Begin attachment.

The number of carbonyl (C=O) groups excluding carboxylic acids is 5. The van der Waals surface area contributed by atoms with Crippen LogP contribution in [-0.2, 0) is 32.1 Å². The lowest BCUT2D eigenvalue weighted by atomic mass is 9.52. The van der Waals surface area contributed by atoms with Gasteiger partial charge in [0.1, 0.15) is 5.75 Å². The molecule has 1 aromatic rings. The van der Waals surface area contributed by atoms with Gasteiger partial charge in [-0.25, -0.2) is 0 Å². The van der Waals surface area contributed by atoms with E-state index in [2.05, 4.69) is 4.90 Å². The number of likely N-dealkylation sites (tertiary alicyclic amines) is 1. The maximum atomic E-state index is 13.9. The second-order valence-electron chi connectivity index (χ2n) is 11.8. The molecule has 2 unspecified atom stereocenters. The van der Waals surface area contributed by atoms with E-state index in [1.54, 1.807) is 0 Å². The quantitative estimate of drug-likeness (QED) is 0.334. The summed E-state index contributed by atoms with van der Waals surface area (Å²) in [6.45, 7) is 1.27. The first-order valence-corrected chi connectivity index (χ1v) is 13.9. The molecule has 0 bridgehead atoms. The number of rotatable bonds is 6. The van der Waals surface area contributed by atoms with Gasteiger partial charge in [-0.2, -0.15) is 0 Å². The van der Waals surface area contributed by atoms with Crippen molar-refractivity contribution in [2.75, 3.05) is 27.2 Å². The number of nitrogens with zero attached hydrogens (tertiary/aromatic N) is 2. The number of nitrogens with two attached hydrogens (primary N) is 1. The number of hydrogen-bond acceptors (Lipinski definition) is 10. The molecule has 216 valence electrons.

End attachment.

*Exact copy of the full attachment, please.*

The number of carbonyl (C=O) groups excluding carboxylic acids is 5. The van der Waals surface area contributed by atoms with Crippen LogP contribution in [-0.2, 0) is 32.1 Å². The lowest BCUT2D eigenvalue weighted by atomic mass is 9.52. The van der Waals surface area contributed by atoms with Gasteiger partial charge in [0.1, 0.15) is 5.75 Å². The molecule has 1 aromatic rings. The van der Waals surface area contributed by atoms with Gasteiger partial charge in [-0.25, -0.2) is 0 Å². The van der Waals surface area contributed by atoms with E-state index in [2.05, 4.69) is 4.90 Å². The number of likely N-dealkylation sites (tertiary alicyclic amines) is 1. The maximum atomic E-state index is 13.9. The second-order valence-electron chi connectivity index (χ2n) is 11.8. The molecule has 2 unspecified atom stereocenters. The van der Waals surface area contributed by atoms with E-state index in [1.54, 1.807) is 0 Å². The quantitative estimate of drug-likeness (QED) is 0.334. The summed E-state index contributed by atoms with van der Waals surface area (Å²) in [6.45, 7) is 1.27. The first-order valence-corrected chi connectivity index (χ1v) is 13.9. The molecule has 0 bridgehead atoms. The number of rotatable bonds is 6. The van der Waals surface area contributed by atoms with Gasteiger partial charge in [-0.2, -0.15) is 0 Å². The van der Waals surface area contributed by atoms with Crippen molar-refractivity contribution in [2.75, 3.05) is 27.2 Å². The number of nitrogens with zero attached hydrogens (tertiary/aromatic N) is 2. The number of nitrogens with two attached hydrogens (primary N) is 1. The number of hydrogen-bond acceptors (Lipinski definition) is 10. The molecule has 216 valence electrons.